[CT Birds] Hummer Behavior
bka11 at comcast.net
Sat Jul 31 15:36:29 EDT 2010
Here in Ledyard, We have a full fledged Hummer war going on with a minimum
of eight hummers buzzing around the back yard feeder almost continuously.
Maybe more but hard to count there are so many.
----- Original Message -----
From: <james.bair at snet.net>
To: "CT Birding Listserv" <ctbirds at lists.ctbirding.org>
Sent: Friday, July 30, 2010 2:13 PM
Subject: Re: [CT Birds] Hummer Behavior
As others have written, hummingbirds (certainly the Ruby-Throats) are
notoriously territorial. Most of us who observe them have similar anecdotes.
We see photographs from Alabama or the Southwest of a dozen hummers at a
feeder or something, and it looks like they are all humming Kumbyah. But
those Alabama photos are normally of starving migrants who have just crossed
the Gulf of Mexico, and those Arizona or California photos are often
post-breeding dispersal. Even then, the people who observe the feeders note
that there is usually some kind of pecking order. A couple of years ago I
happened to be birding along the shore in late August or early September
when a lot of hummingbirds were migrating. Quite a few passed by in the
course of the day, but like Hawks, they were all flying singly. When people
see rare hummingbirds--like the Rufous this week in Stamford--they are
normally single indivduals. Back a few years ago when two Calliopes showed
up in New York City, people noted that they were first-year birds, so they
were likely nest mates, or at least had not had any breeding experience so
the territoriality had not kicked in yet.
My parents in New Hartford used to put out a hummingbird feeder, and so did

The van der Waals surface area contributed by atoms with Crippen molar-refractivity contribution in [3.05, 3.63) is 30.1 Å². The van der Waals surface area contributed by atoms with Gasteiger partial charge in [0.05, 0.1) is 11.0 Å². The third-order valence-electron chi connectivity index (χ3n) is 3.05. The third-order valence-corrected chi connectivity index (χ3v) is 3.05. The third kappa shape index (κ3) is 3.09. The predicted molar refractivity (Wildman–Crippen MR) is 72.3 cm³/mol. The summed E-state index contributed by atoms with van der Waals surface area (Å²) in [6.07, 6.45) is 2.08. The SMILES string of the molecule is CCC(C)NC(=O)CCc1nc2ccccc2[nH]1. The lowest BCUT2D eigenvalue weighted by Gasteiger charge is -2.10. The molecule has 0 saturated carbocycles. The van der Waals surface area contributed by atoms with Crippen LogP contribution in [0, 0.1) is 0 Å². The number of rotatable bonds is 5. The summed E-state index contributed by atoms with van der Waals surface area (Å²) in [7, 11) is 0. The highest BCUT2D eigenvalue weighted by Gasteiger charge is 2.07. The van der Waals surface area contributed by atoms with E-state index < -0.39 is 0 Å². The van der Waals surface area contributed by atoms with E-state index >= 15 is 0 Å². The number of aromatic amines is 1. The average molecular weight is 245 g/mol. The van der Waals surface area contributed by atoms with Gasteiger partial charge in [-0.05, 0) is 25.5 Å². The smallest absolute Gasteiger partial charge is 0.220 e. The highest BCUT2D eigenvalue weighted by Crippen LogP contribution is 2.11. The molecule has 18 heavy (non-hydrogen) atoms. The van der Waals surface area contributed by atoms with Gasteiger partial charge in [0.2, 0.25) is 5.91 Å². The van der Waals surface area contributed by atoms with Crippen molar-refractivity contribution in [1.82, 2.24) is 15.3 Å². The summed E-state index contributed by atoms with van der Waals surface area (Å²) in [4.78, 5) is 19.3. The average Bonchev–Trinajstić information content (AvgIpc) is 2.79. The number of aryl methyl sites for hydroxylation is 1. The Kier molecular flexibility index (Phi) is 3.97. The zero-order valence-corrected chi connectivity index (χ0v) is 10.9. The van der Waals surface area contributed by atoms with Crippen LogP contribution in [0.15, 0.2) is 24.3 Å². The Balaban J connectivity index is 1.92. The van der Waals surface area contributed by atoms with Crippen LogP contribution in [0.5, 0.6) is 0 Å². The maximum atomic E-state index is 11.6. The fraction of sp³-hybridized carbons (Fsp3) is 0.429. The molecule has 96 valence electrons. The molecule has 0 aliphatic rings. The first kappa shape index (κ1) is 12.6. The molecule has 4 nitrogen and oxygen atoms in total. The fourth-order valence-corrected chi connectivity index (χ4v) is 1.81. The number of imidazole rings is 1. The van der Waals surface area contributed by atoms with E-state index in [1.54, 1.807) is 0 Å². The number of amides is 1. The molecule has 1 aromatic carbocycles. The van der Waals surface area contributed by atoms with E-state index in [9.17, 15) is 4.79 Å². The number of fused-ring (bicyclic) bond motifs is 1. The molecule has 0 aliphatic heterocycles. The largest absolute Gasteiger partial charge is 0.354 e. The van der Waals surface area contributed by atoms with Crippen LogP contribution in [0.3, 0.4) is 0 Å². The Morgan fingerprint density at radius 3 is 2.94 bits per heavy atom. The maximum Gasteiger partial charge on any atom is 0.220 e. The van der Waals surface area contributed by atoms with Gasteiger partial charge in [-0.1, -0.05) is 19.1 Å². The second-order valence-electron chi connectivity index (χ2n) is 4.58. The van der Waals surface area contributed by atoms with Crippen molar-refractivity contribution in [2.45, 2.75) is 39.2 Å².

their next door neighbors. All summer my parents would have one hummingbird
come, usually a female. Their next door neighbors would have a male all
summer. They were probably mated, but since the male hummers are not
involved in rearing the young, we noted that each one had its own territory.
Hummingbirds will chase just about anything that flies out of its immediate
territory even hawks and crows.
Having said that, I have noted in my backyard a shaky truce. The alpha
female who has successfully chased away another female and a male all summer
seems to have had a change. Two weeks ago she was at the feeder when the
male came by. She started at him, but he "clicked," and she calmed down and
perched on the clothesline next to the feeder. He then proceeded to do a
mating "dance" in front of her with the clicks and parabola that you see
illustrated in the bird books. Since then I have seen them at least
tolerating one another on two occasions, and on one occasion the male chased
the female away.Still, it seems like they still have a pretty wide comfort
zone as long as they are on territory.
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